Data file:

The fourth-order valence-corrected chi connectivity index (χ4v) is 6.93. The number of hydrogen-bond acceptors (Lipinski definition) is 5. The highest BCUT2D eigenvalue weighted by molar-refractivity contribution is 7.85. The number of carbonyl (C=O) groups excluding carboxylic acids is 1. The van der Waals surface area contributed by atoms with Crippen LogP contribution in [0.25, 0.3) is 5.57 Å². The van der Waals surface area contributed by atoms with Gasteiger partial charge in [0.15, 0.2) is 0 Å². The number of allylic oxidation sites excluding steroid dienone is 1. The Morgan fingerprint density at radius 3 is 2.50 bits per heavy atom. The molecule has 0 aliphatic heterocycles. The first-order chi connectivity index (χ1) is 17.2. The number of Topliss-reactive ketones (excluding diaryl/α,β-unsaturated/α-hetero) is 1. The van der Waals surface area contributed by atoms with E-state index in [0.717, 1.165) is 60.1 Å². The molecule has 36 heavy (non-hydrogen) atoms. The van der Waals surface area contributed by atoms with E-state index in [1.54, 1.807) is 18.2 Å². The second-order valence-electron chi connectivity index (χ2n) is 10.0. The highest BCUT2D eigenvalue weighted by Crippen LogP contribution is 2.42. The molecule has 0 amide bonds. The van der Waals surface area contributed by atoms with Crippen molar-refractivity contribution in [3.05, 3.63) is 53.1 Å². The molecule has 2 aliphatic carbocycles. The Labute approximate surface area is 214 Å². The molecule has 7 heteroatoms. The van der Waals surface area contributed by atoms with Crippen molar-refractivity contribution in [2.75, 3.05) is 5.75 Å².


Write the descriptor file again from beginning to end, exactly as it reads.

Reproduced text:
The fourth-order valence-corrected chi connectivity index (χ4v) is 6.93. The number of hydrogen-bond acceptors (Lipinski definition) is 5. The highest BCUT2D eigenvalue weighted by molar-refractivity contribution is 7.85. The number of carbonyl (C=O) groups excluding carboxylic acids is 1. The van der Waals surface area contributed by atoms with Crippen LogP contribution in [0.25, 0.3) is 5.57 Å². The van der Waals surface area contributed by atoms with Gasteiger partial charge in [0.15, 0.2) is 0 Å². The number of allylic oxidation sites excluding steroid dienone is 1. The Morgan fingerprint density at radius 3 is 2.50 bits per heavy atom. The molecule has 0 aliphatic heterocycles. The first-order chi connectivity index (χ1) is 17.2. The number of Topliss-reactive ketones (excluding diaryl/α,β-unsaturated/α-hetero) is 1. The van der Waals surface area contributed by atoms with E-state index in [0.717, 1.165) is 60.1 Å². The molecule has 36 heavy (non-hydrogen) atoms. The van der Waals surface area contributed by atoms with E-state index in [1.54, 1.807) is 18.2 Å². The second-order valence-electron chi connectivity index (χ2n) is 10.0. The highest BCUT2D eigenvalue weighted by Crippen LogP contribution is 2.42. The molecule has 0 amide bonds. The van der Waals surface area contributed by atoms with Crippen molar-refractivity contribution in [3.05, 3.63) is 53.1 Å². The molecule has 2 aliphatic carbocycles. The Labute approximate surface area is 214 Å². The molecule has 7 heteroatoms. The van der Waals surface area contributed by atoms with Crippen molar-refractivity contribution in [2.75, 3.05) is 5.75 Å².